Labradoodle Puppy Training
How do you train your Labradoodle puppy with your children?
Most Labradoodle puppies are friendly and playful, however they will be relating to you, and especially your children, as they have related to their litter-mates. Although genetic factors do play an important role in behavioral development, how you handle, train, and control your new puppy is also critical in shaping their adult behavior. Labradoodles are very intelligent and will outsmart you, if you don’t train them. Dogs need 3 things: 1. Exercise 2. Discipline 3. Affection – in this order.
In the litter when puppies are trying to communicate with each other, they will posture themselves above each other, growl, bite and snarl at one another. If your puppy does this with you or your children, you (the adult) need to teach him this is not appropriate puppy to human behavior. Here are some tips to teach your puppy that you are the “pack leader” and how you’d like him to behave with you and your children.
Start your puppy in and around your home on a leash (this is a good way to start each day – a 20 minute walk). When you arrive at your home with your puppy, put him on a leash and walk him around your home and yard, making sure at all times you are in the lead and puppy is following you. Once your puppy has learned to walk on a leash, all of your children need to walk him with you there to make sure all is well. Everyone should be calm and assertive. Continue with the leash in the house, as this will help with potty training and setting up boundaries inside your home. If your puppy gets too excited during play time and begins to mouth you or your children, give him a chew toy, put him on a leash and give him time to calm down and relax. In our home we have a leash secured to a latch on the wall with a dog bed and toys right near. This is where we secure our puppies to help train them. They learn to “stay”, be on a leash, play quietly and no potty in the house. This is also a good way to train your dog not to run to the door when people come to visit, so they learn not to jump on them.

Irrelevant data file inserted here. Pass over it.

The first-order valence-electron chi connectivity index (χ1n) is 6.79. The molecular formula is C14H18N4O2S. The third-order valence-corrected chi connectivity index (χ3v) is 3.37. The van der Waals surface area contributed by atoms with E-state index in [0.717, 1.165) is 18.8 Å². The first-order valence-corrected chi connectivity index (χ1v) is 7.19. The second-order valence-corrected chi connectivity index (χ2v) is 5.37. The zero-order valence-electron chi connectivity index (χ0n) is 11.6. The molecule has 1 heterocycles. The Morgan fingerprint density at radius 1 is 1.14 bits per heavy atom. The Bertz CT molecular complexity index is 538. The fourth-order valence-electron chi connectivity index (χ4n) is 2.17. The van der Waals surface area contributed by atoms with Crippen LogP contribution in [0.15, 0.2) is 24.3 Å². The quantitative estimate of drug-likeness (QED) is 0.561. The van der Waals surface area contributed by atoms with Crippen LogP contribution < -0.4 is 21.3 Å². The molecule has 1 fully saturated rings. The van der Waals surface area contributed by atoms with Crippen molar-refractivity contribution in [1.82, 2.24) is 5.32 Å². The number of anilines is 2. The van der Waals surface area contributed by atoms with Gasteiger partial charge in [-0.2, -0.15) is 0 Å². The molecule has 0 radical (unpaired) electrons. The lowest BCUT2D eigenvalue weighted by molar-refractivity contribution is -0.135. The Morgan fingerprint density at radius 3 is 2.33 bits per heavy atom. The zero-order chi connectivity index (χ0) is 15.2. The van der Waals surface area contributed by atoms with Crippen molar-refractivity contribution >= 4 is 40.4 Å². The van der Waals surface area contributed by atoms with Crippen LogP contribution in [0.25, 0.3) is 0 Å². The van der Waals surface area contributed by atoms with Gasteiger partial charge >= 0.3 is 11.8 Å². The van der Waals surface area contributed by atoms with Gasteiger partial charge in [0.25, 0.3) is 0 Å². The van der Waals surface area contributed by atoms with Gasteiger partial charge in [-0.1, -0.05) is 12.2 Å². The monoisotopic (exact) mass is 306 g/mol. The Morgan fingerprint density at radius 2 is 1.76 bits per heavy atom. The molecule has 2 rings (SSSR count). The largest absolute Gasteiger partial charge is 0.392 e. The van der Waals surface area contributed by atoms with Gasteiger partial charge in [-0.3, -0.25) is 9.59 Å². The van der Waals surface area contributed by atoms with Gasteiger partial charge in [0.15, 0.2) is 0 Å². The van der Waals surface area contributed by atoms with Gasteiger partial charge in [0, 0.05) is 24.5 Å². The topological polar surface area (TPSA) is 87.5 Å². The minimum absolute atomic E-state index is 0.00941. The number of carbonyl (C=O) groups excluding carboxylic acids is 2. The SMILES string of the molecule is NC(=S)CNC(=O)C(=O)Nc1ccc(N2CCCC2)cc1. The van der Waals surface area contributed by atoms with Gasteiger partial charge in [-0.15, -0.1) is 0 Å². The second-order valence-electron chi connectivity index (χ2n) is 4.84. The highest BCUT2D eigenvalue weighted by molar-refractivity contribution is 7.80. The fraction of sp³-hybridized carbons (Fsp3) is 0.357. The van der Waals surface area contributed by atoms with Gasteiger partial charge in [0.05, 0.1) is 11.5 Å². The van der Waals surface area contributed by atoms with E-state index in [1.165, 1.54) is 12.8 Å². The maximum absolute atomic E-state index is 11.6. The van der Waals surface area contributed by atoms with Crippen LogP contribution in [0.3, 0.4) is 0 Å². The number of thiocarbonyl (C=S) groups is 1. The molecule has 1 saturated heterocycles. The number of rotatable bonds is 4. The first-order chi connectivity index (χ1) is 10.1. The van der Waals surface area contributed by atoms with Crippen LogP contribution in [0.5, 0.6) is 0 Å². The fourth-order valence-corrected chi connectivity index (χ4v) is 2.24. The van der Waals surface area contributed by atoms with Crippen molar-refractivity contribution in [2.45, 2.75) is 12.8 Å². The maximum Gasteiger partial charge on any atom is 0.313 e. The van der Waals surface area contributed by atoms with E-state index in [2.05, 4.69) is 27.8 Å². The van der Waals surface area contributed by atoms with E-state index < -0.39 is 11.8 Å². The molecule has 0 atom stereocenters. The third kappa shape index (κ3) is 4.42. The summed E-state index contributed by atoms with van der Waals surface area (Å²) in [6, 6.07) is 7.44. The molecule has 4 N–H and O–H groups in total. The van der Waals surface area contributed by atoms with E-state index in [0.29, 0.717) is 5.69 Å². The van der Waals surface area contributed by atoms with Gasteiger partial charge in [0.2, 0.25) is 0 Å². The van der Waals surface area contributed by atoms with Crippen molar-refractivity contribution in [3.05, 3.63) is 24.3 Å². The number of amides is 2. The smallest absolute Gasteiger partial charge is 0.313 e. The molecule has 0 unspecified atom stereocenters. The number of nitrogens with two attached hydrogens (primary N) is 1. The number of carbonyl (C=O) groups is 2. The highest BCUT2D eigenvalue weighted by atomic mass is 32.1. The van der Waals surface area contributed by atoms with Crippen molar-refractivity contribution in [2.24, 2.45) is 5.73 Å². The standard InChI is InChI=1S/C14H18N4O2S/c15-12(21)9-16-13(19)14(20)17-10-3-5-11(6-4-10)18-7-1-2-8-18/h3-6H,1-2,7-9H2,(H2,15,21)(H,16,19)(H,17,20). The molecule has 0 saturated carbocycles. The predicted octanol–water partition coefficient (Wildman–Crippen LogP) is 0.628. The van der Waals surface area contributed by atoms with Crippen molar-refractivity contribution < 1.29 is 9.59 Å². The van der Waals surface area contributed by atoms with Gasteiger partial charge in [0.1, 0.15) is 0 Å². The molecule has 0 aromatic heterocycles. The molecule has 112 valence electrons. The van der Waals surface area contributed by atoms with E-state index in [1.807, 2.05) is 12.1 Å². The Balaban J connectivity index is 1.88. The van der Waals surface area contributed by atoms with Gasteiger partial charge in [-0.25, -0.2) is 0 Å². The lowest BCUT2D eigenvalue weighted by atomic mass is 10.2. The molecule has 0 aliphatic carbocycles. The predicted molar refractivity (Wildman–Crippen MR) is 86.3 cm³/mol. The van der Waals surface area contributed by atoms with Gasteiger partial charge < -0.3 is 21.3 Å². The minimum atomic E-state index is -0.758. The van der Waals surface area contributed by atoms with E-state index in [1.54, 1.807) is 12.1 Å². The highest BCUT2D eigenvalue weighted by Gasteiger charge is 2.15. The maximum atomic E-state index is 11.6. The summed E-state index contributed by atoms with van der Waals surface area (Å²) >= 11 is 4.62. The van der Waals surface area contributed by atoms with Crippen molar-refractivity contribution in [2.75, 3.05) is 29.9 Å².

When you arrive home after being gone and your puppy runs up to you, ignore puppy for 5 minutes, then call him to you on your terms. Pack leader calls the shots, rewarding calm behavior, not excitement. Teach your puppy to sit and wait for petting.
Always eat in front of your puppy, and then allow him to eat, once he sits calmly and patiently. I use feeding time to train sit, stay and come.
Teach your puppy to sit and wait for you to set his food dish down. About feeding: Although it’s best not to bother a dog during meals, it is important that the dog understand that you control resources such as food and toys. Your dog should also be comfortable when family members are around during meal times. Train the puppy to sit and stay while you prepare the food and place it on the floor. Then allow him to come and eat. During the feeding, approach your dog once or twice, interrupt it with a “sit” or “come” command, lift up the food bowl, put in a special food reward, and give it back to your dog. It can also be helpful to place a small amount of food in your dog’s bowl at feeding times and pick up the bowl and refill it a few times during feeding. You can also hand feed his entire meal. It is important to remember that if your dog begins growling or threatening to bite, immediately consult your breeder or trainer.
Always have your puppy sit before going out or coming in the door. You go first, then release.
Roll your puppy on his back and get him to relax with your hand over his throat and tummy. Once he relaxes, then let him up or continue to rub his tummy.
Teach your puppy to “drop it” with his toys and bones: Begin with a toy that is of minimal appeal and teach your dog to “give” the toy to you in trade for rewards (a yummy treat). After prompting with a treat the first few times, then hide the treat and only give it, once the toy has been released to you. Once your pup reliably drops objects for rewards with each command, switch to intermittent food and praise reinforcement.
- Teach your puppy to “fetch” his favorite toy and then “drop it” for a treat.
- Give your puppy an abundance of chew toys to choose from and let him enjoy them for long periods of time (in the crate is good, or on the leash while you’re nearby).
- Never tease or provoke your puppy, or allow anyone else to do this (children).
- An adult should always supervise children with your puppy and stay calm and assertive.
- Puppies will match your level of excitement (and that of your children), so try lowering your energy level to a calm and relaxed place, and watch how your puppy will do the same.
- Only give affection when your puppy is calm and submissive, not when he is excited, fearful, anxious, etc. Whatever state of mind puppy is in when he receives affection is the state of mind you are telling him you agree with.